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On 10/31/2019 at 10:46 AM, Jonathan said:
On 10/31/2019 at 12:39 AM, Mark said:

Setting aside aesthetic value, does anyone here remember Rand  expressing annoyance from the copyright angle that some people were selling artwork depicting her characters?  Of course the first question is:  Was that happening?

 

I don't remember ever hearing of Rand expressing such annoyance, but I'd be interesting in learning of any evidence that she did so.

This particular letter in THE LETTERS OF AYN RAND addressed one similar incident, and her overall attitude towards other people using her ideas, artistically or otherwise:

pg. 585-586:
 

To George Boardman, a fan
May 19, 1961

"Dr. Mr. Boardman:

I appreciate your interest in my philosophy. But I object most emphatically to your use of the name "John Galt" or of a title such as "J. Galt Associates" or of any names, characters, or events from my novel Atlas Shrugged.

The abstract, philosophical ideas expressed in my novel may be used by all those who agree with them. The specific, literary, fictional elements of my novel are my personal, private property and are not to be used by anyone but me.

If you associate yourselves publicly with the characters of my novel, it means and implies that you act as my philosophical representatives. It is an intellectual blank check which I never have or will grant to anyone.

You state: "If you feel that such an action might imply a sanction which would be incompatible to you, we will drop the idea without further discussion." Any use of my fiction characters does imply a sanction which is most incompatible to me. I appreciate your statement and I shall take you at your word: I shall expect to receive from you the assurance that you have discontinued the use of the title "J. Galt Associates" and any other attempt, direct or indirect, to use the characters or any fiction elements of my novel."

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Uh oh. I have been calling myself an "Independent Objectivist," in capital letters. Maybe I  will change that to "Independent objectivist." Or, "Big Fan Of Rand." Or, "I haven't read her books in years but she changed my life." Or . . . .  

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13 hours ago, ThatGuy said:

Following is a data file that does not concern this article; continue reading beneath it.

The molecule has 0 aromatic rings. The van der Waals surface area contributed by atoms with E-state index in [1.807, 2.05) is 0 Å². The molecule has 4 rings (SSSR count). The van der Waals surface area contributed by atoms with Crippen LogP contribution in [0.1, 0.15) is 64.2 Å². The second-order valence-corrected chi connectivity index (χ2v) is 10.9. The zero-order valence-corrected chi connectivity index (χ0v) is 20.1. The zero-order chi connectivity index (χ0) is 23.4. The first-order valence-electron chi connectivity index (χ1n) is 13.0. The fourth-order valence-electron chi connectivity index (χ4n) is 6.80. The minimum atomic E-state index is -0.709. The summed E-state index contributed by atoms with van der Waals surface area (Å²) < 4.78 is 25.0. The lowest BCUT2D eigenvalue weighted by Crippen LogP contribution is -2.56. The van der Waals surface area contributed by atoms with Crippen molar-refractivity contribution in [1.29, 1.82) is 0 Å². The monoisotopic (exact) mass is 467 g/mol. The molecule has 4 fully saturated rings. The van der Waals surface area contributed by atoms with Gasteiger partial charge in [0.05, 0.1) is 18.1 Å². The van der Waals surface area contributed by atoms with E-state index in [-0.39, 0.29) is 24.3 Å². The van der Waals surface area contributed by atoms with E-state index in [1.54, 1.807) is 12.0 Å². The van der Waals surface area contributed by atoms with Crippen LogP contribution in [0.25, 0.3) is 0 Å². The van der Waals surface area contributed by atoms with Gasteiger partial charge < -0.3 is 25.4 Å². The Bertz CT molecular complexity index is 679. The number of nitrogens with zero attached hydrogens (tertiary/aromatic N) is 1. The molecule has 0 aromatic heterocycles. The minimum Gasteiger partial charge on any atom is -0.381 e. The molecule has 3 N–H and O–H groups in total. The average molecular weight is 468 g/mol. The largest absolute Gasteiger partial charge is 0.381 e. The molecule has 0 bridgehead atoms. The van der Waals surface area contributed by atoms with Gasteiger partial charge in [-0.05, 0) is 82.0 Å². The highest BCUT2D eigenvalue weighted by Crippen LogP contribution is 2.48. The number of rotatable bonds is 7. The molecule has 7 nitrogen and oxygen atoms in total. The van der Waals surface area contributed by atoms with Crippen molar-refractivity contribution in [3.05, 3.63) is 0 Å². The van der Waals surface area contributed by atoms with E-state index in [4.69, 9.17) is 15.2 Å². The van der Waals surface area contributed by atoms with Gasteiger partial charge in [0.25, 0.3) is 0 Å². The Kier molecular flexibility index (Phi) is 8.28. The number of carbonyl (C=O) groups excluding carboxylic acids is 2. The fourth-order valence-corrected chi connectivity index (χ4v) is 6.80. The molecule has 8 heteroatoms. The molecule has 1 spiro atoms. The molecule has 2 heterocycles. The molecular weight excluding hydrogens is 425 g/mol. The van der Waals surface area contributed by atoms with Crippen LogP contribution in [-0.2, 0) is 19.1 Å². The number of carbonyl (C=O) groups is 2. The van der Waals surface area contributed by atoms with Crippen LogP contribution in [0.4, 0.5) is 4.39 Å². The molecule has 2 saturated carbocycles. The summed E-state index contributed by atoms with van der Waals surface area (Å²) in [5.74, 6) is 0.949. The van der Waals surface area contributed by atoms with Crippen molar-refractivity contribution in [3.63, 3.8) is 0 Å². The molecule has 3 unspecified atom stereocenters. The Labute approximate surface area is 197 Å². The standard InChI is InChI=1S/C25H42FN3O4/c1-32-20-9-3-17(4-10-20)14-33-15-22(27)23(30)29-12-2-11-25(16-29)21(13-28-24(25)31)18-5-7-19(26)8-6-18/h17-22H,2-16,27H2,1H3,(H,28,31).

This particular letter in THE LETTERS OF AYN RAND addressed one similar incident, and her overall attitude towards other people using her ideas, artistically or otherwise...

TG,

It still did not address copyright.

Rand had a "staking a claim" mentality about property, even when she talked law. In other words, she said something was hers and hers only and nobody else was permitted use of it (like the name Objectivist). Period. Everything else be damned, including the law. However, the law differs from what she idealized in her own mind.

And, having good counsel in Holzer, I have no doubt she was well aware--whether she liked it or not--of the difference between copyright and her idea of property. That's why you don't see her talking about copyright protection of her work. I don't recall anywhere she did, but I especially don't recall her claiming someone cannot use her stuff because of copyright. I have heard of several instances of her getting harsh with people who were trying to spread her message with all the goodwill in the world, yet in my memory, it was always based on her stuff being hers, not theirs.

Let's put it this way. After the break, she had Nathaniel Branden's name removed from the dedication of Atlas Shrugged.

Don't you think she would have had his essays in The Virtue of Selfishness and Capitalism: The Unknown Ideal likewise removed if she could have? The publisher was not as accommodating in that regard as it was in removing NB's name. The reason? Copyright and contract issues. 

Also, around that time, from the things I have read, Rand held up NB's work for a while by not releasing copyrights they held in common. I don't remember the details without looking them up, but the issue was not him capitalizing on her name. It was her trying to destroy him. (Broken hearts make people like that.) She managed to get the publisher of his first book to cancel but he found another one. I'm fuzzy on the details of that, too, but it's pretty clear it happened.

The point is, even in the letter you quoted, Rand was not concerned with the man making money off her name or even using her reputation to increase his own. Her issue was total control of her image and message. In her mind (based on what she wrote), she built all this from scratch with no help from anybody except, maybe, Aristotle, so it was hers and hers only.

She did not want the man to inadvertently pollute what was hers, to put it bluntly. He could endorse her and that was fine, but she would not allow anyone to think she endorsed him, not even by implication. To use her words, no "intellectual blank checks" in her name for anybody.

Michael

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I found a giant thread on copyright law, etc., but I will not repost it until I read it for relevance. Here are a few letters from that thread. Peter

From: BB To: atlantis Subject: ATL: Re: OWL: Re: Intellectual Property Rights and an Introduction Date: Thu, 26 Jul 2001 13:20:32 EDT

Peter Reidy wrote: This reminds me of the attempts by Rand and her circle to establish that respect for property rights forbids unauthorized discussions of her work, such discussions being effectively plagiarism.   >>

What do you mean by this? No such attempts ever were made. Barbara

From: Steve Reed To: Atlantis Subject: ATL: Re: Intellectual Property Rights and an Introduction Date: Thu, 26 Jul 2001 10:36:42 -0500